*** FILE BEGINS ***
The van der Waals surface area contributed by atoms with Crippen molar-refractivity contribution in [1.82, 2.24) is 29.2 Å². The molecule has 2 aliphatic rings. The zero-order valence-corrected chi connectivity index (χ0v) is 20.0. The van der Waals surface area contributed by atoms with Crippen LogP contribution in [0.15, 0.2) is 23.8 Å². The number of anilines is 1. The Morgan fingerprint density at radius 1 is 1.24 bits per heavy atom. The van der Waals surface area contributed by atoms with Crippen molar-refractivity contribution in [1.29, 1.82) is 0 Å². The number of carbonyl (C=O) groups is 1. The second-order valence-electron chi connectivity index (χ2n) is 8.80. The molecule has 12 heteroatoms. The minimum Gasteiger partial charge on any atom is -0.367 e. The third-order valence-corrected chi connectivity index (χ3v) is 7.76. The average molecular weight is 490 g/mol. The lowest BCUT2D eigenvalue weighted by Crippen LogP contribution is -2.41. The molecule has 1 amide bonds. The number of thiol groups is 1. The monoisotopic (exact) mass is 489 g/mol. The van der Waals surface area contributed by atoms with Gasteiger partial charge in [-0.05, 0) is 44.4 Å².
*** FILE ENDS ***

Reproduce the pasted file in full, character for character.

The van der Waals surface area contributed by atoms with Crippen molar-refractivity contribution in [1.82, 2.24) is 29.2 Å². The molecule has 2 aliphatic rings. The zero-order valence-corrected chi connectivity index (χ0v) is 20.0. The van der Waals surface area contributed by atoms with Crippen LogP contribution in [0.15, 0.2) is 23.8 Å². The number of anilines is 1. The Morgan fingerprint density at radius 1 is 1.24 bits per heavy atom. The van der Waals surface area contributed by atoms with Crippen molar-refractivity contribution in [1.29, 1.82) is 0 Å². The number of carbonyl (C=O) groups is 1. The second-order valence-electron chi connectivity index (χ2n) is 8.80. The molecule has 12 heteroatoms. The minimum Gasteiger partial charge on any atom is -0.367 e. The third-order valence-corrected chi connectivity index (χ3v) is 7.76. The average molecular weight is 490 g/mol. The lowest BCUT2D eigenvalue weighted by Crippen LogP contribution is -2.41. The molecule has 1 amide bonds. The number of thiol groups is 1. The monoisotopic (exact) mass is 489 g/mol. The van der Waals surface area contributed by atoms with Gasteiger partial charge in [-0.05, 0) is 44.4 Å².